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My rheumatologist appointment/capillaroscopy outcome

rheumatologist capillarscopy raynauds hashimotos scleroderma expert difficult diagnosis netherlands dutch

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#1 mystique123

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Posted 30 April 2015 - 09:27 AM

Hi all,

Two years ago I had my first Raynaud's attack, I must say it's been pretty mild so far. Soon after that I was diagnosed with Hashimoto's disease, and lately I have been having numb hands and feet at nights with severe night sweats so I went to see the doctor.

My rheumatologist did several tests and the results for kidneys liver etc is fine, also no inflammation.

However my previously negative ANA became positive.

After this I had a nailfold capillaroscopy which was good, not abnormal result.

Since I have been having a lot of symptoms I was wondering if anybody with primary Raynauds has a positive ANA, can this be possible? Or can Hashimoto's cause this?

 

How reliable is capillaroscopy, have you guys had it?

 

Doctor said I have to visit him every 6 months to see if sclero symptoms appear.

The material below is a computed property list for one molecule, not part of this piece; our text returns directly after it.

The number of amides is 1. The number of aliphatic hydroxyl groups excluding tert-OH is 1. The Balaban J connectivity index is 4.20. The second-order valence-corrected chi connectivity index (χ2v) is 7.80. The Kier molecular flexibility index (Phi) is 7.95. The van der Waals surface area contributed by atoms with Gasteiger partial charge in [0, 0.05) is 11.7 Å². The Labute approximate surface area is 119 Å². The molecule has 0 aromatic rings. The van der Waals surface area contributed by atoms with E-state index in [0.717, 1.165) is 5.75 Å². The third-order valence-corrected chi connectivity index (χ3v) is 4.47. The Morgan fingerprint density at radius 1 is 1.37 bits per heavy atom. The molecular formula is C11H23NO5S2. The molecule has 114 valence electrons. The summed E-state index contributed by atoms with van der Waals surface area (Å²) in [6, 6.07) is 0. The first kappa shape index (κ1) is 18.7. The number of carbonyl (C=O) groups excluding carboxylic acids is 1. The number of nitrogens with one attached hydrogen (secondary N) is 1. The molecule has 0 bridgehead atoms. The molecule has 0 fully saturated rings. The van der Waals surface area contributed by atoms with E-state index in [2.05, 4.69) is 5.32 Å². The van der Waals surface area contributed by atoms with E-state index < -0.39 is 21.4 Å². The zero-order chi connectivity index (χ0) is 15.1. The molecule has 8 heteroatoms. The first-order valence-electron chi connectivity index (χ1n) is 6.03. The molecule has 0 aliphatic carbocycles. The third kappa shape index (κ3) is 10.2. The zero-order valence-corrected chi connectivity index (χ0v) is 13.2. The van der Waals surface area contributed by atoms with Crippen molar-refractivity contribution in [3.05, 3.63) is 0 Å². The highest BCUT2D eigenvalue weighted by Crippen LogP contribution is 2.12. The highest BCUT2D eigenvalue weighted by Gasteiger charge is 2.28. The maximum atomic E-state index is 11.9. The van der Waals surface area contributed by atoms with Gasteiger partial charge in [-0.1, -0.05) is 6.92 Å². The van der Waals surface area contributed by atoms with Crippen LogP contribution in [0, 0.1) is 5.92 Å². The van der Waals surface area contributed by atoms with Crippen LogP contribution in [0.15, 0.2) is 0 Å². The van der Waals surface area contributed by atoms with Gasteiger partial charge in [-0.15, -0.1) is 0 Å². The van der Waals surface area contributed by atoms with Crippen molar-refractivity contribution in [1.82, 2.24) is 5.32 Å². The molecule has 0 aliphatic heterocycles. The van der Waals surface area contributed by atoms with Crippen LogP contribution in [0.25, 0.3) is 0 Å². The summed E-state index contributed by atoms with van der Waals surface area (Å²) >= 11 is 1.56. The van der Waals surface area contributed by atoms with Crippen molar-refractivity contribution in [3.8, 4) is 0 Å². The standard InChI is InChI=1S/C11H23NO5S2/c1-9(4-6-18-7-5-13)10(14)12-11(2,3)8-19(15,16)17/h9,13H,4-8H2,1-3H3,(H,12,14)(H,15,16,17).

Thanks!!



#2 Joelf

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Posted 01 May 2015 - 06:04 AM

Hi Mystique,

 

Please note that I have no actual medical training, but I understand that generally speaking it's not usual to have Primary Raynaud's and a positive ANA. However, as we often reiterate, a positive ANA should only be part of the diagnosis process and used in combination with other tests and combined with symptoms that you are exhibiting, so a doctor shouldn't just run blood tests and leave it at that.

 

I've had a nailfold capillaroscopy, which involved painting my fingertips with a solution and then putting them under this rather natty little machine, which shows the broken capillaries in Scleroderma. However, like all tests, it should be used in conjunction with the clinical symptoms and other tests available, so that a complete picture can been gained.